You’ve been hacked. What’s your response plan?

Published on 07 May 2014

by GOsafeonline

Is your organisation prepared for a cyber-security incident? Hacking and other forms of cyber-attacks have become more prevalent as organisations continue to leverage heavily on ICT to maintain their competitive edge. These cyber attacks have become more costly and disruptive as organisations are unprepared to deal with the sudden interruption to business operations and the unexpected loss of sensitive and proprietary information. Many organisations only start to learn how to respond to such an incident after the cyber-attack has taken place. Hence, having a structured and tested cyber security incident response plan should always be part of the organisation’s risk management strategy.



Cyber-attacks occur frequently. To respond to these security incidents efficiently, organisations, in general, need to:

  • Take preventive actions based on the results of security risk and vulnerability assessments to minimise the possibility and reduce the impact of cyber security incidents.
  • Develop incident detection and response capability, including the definition of an incident response plan that outlines what steps or actions are needed to be followed through to recover from the incident.

Minimise Possibility and Severity of Cyber Security Incidents
Adopting a preventive approach is often less costly and much more effective than reacting to a security incident after it has occurred. Although it is impossible to prevent all security incidents, steps can be taken to ensure that its impact is minimised. Organisations should therefore consider the following:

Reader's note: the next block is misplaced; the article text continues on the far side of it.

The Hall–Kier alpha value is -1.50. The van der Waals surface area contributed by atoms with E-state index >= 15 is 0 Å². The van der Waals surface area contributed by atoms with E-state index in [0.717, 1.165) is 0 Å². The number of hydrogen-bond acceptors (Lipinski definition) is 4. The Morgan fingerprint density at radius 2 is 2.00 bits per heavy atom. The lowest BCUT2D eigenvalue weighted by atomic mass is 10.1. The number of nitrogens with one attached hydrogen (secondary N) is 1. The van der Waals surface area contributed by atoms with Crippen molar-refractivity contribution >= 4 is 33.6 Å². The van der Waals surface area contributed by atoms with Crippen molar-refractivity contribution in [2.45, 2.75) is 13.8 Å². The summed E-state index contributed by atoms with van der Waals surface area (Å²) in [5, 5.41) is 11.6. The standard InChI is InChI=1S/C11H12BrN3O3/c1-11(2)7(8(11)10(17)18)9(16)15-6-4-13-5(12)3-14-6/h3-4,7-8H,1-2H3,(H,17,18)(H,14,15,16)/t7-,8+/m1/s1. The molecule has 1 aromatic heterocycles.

1Secure IT Networks, Systems, and Applications
A higher number of cyber-security incidents may occur if these components are not secured. Organisations should routinely check all network and system devices to ensure that they have all the latest patches and relevant security controls installed, and enforce strong password requirements for user accounts.
2Assess and Monitor IT Systems and Services
Besides attempting to secure the ICT infrastructure, organisations should routinely assess their security posture. This can be done by performing security vulnerability assessments (conducted by security specialists), monitoring and analyzing network traffic and system performance, and regular checking of all logs such as system, event, applications, and intrusion detection logs. Continuous monitoring allows the organisation to have an increased awareness on their ICT systems and services, enabling them to be better prepared in the event of a cyber-security incident.
3Strengthen Response Capabilities and Resources
Organisations can handle security incidents more effectively and efficiently if they complement their incident response capabilities with adequate resources. This would mean that organisations need to establish and enforce clear ICT security policies and establish an incident response team. Many incidents are inevitably caused by employees who did not followed or were not aware of the proper procedures; or were caused by wrongly configured devices such as network equipment and authentication services. Proper training for employees should also be undertaken to ensure that they are aware of, and comply with the organisation’s ICT security policies.

Incident Detection and Response Capabilities